Education: Tenure Protects Freedom

1073 words - 4 pages Introduction The question to be answered in this paper is rather faculty tenure should be eliminated within higher education. The debate with faculty tenure goes back some 70 plus years. In the past twenty years the face of tenure has changed, which has led to the need to re-evaluate the issue in higher education. As stated by Schloss & Cragg (2013); “Tenure protects academic freedom. Yet, the percentage of tenured faculty members has decreased

Which Provides the best conception of freedom, liberalism or socialism? - Research Paper

1613 words - 7 pages Pennsylvania Press, Philadelphia. Brown, Neville. 2014. Bounds of Liberalism, 23-35. Auckland: Sussex Academic Press. Chattopadhyay, Paresh. "Socialism, Freedom, Democracy: Some Issues." Economic and Political Weekly 43, no. 2 (January 12, 2008): 74-77. Friedman, Milton, and Rose Friedman. "The Power of the Market." In Free to Choose: A Personal Statement, 9-38. Harcourt, 1980. Fromm, Erich. "Marx's Concept of Socialism." In Marx's Concept

Power Through Freedom

1000 words - 4 pages , in “The Storm” and “The Story of an Hour,” Kate Chopin illustrates how feminine power manifests when the female characters are able to discover their freedom. In “The Story of an Hour,” after Louise is informed of her husband’s death she goes to her room. From her room Louise describes what she sees out the window as a new spring life representing her new found freedom. Then she sits down and during that time discovers her freedom. “There was

The Link between the Teacher-Student Relationship and Academic Achievement

2510 words - 11 pages The teacher-student relationship has been linked to academic achievement throughout a student’s elementary and secondary educational years. This relationship is characterized by “having the presence of closeness, warmth, and positivity” (Baker et al., 2008; O’Connor, Dearing, & Collins, 2011; Silver, Measelle, Armstron, & Essex, 2005). When a teacher displays these characteristics, it enables students to feel safe and secure in their learning

The Pros and Cons of Tracking in Schools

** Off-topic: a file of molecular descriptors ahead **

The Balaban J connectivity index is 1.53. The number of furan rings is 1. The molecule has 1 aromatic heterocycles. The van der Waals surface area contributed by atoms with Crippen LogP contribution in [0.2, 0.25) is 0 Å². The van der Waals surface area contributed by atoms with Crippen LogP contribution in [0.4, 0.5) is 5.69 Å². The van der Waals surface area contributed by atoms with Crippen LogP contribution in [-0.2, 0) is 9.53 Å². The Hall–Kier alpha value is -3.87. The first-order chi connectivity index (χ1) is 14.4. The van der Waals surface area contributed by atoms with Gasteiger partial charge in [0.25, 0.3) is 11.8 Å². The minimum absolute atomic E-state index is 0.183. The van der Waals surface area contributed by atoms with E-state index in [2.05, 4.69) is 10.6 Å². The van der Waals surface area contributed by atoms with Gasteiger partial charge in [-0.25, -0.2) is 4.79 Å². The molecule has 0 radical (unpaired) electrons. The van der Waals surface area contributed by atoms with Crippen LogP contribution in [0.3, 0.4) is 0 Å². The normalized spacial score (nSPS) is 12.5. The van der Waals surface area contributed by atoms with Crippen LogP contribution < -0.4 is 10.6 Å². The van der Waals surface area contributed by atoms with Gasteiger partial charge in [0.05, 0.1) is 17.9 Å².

1747 words - 7 pages , there must be benefits that students gain. The reason why educators favor tracking so much is because teachers are able to focus on different groups of students at different times. Every student has a different learning style or level; this gives the teacher time to focus on individual needs of students. Tracking gives teachers more freedom to plan their lessons according to the academic level their students are at. Students who are also at a higher

Freedom of Speech in Norway

1776 words - 7 pages freedom of speech, of the press, and of academic freedom. In order to issue these practices they are enforced with the use an independent press, and effective judiciary, and a functioning demographic political system. Access to the internet was widely available and unrestricted. The constitution prohibits discrimination based on sex, race, disability, language, or social status (Norway). The Norwegian government is committed strongly to children’s

Similar Essays

Academic Freedom Vs. Community Freedom Essay

1090 words - 4 pages The aim of education is to cultivate the individual's capacities for mental growth and moral development; to help him acquire the intellectual and moral virtue necessary for a good human life." I agree with this quote from the Supreme court, that education, especially in public High schools, should prepare students for good life in the real-world society. Therefore, I affirm the resolution, which states, "When in conflict, academic freedom in U

The Importance Of Academic Freedom Essay

877 words - 4 pages The Importance of Academic Freedom What is academic freedom? Some might say, but really without even knowing it everyone with a social media profile if proof that academic freedom is alive and well. Academic freedom gives everyone the right to express their views in speech, writing, and through communication without fear of prosecution, unless the rights of others are violated. There are many elements of academic freedom such as; principles of

Community Standards Vs. Academic Freedom Essay

545 words - 2 pages The basic idea behind teaching is to teach people what they need to know." Because I agree with Carl Rogers, I must negate the resolution that When in conflict, academic freedom in U.S. high schools ought to be valued above community standards.My core value for today's round shall be DemocraticSocial Order - the maintenance of social order in a representative democracy. In order for this value to be upheld, the criterion of democracy must be

The New Academic Freedom And Its Effects On Higher Education

1192 words - 5 pages The idea of “academic freedom” in American higher education is a fairly new concept. Before a recent change in educational practices, religious ideals were deeply rooted in higher education curriculum. By the late-twentieth century, however, the idea of academic freedom became more prevalent across the higher education community. As a result, the influence of religion played a lesser role in the development of curriculum across colleges and